It’s never easy to watch a film where the lead character is an extremely unlikable person but if you are able to make it through “The Maid” what you will see is a fascinating examination of the class system in Chile. In the film Catalina Saavedra plays an angry and bitter housekeeper to an upper-middle class Chilean family torn between her love for the family she’s been a part of for decades but resentful of her place on the outside and lack of a real family of her own.

At more then one point in this film I asked myself why, if this woman is so horrible and doing such terrible things, wouldn’t the family she works for just fire her? But the answer to that question is complicated and can be found at the heart of filmmaker Sebastian Silva’s film. In “The Maid,” Raquel is a live-in servant for over twenty-years who spends her time cleaning, cooking and taking care of an upper-class family living in Chile. When we first meet Raquel she is bitter and extremely unhappy with her life. She’s coming to terms with the fact that she’s spent the better part of her life in service to this family and raising children that do not belong to her. What does she have to show for it? No husband or family, no house or garden to call he own and ever increasing and crippling headaches that make doing her job more and more difficult.

In addition, her relationship with the oldest daughter is waning and that is putting stress on the rest of the household. Pilar played by Claudia Celedon, the matriarch of the family, decides to hire a second maid to help Raquel with her chores. However, that goes terribly wrong as Raquel does everything she can to sabotage the new maid. This includes locking her out of the house, disinfecting the toilet and bathtub every time she uses it and torturing a kitten that the new maid and the children have adopted. Eventually, Raquel wins out and the new maid is let go leading Pilar to hire a no-none-sense veteran housekeeper who formally worked for her Mother. Raquel’s difficult nature leads to trouble once again and this new maid resigns due to frustrations with Raquel. After Raquel’s headaches leave her hospitalized the family is forced to take in yet another maid, Lucy (Marianna Loyola) an outgoing and free-spirited woman, to replace Raquel while she’s sick and help her with her recovery. At first Raquel has difficulty dealing with her new role as a patient as supposed to the caregiver but Lucy will not go down as easily as the other maids, eventually melting down Raquel’s tough exterior and becoming her friend. What unfolds is a friendship and understanding that transcends Raquel’s life and makes her role in the Valdez family an easier undertaking.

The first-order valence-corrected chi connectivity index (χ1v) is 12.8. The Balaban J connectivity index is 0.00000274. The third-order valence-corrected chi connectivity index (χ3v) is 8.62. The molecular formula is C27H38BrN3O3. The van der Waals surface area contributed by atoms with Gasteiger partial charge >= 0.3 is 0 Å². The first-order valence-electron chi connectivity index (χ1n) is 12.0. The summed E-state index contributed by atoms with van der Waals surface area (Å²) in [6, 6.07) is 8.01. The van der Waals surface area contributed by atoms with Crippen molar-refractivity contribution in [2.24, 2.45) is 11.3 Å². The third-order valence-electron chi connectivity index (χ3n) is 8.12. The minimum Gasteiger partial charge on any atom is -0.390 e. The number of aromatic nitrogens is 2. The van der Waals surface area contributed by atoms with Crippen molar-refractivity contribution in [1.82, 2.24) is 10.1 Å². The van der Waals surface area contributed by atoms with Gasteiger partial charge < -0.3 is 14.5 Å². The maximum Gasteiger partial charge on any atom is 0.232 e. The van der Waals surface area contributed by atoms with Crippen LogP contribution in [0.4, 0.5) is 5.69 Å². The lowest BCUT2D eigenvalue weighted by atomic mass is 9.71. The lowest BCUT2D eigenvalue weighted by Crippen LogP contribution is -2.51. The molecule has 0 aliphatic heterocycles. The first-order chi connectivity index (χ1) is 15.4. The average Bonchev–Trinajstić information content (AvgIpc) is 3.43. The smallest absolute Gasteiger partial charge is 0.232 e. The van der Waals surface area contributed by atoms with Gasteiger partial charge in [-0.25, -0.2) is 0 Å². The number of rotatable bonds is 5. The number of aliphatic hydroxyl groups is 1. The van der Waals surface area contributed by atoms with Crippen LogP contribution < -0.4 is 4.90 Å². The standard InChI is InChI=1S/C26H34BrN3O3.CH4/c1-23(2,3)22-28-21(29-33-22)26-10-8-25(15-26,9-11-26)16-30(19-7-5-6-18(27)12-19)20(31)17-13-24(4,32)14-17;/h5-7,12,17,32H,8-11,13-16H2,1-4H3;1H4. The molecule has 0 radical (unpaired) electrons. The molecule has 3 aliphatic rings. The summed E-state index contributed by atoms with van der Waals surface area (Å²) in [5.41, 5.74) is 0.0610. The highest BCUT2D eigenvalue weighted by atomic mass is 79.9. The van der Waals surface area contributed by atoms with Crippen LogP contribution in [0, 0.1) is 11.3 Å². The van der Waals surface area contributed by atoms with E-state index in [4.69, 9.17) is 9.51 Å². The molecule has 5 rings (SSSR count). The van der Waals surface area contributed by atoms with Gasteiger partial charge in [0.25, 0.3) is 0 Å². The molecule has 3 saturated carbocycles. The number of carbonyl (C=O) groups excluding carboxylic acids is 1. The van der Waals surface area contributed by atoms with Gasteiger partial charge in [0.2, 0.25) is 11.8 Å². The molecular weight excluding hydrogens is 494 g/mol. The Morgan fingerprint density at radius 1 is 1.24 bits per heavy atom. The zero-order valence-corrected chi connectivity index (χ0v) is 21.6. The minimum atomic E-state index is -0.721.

Director Silva has an interesting outlook on the world featured in his film as he lived much of it growing up. Coming from an upper class Chilean family himself much of the film is drawn from his own life experiences growing up in a household full of servants. The film was actually shot in the house where he grew up and his youngest brother plays the oldest son in the movie. In fact, Raquel’s room in the movie is actually the room where his family maid’s lived while he was growing up. The film puts a real mirror up to the class system in Chile, and around the world and the way we treat those who work for us. But the true question at the heart of the film is, what is family? How do you treat a person who lives in your home, shares a life with you and technically is not a relative but is actually a person you pay? What are the rules? How are you supposed to act? However, the film never really answers that question, rather it examines the experiences of Raquel, how she feels about her life and lets the audience draw its conclusions from there.

At the end of the day, “The Maid” stands as a beautifully shot, examination of family and a class system that is perhaps a bit out of date. In American terms, ask yourself this, was Alice really a member of the Brady’s? She lives in the house, cooks, cleans and takes care of the kids but is she really part of the family? That’s what this film asks, what makes a person a member of your family and if they are an extended member, how are they supposed to behave? Silva has made a film that will invite you in and take you on an emotional journey of the heart. All the actors in the film are well cast but it is Catalina Saavedra’s poignant and moving performance that makes “The Maid” a film worth not missing no matter what language you speak.

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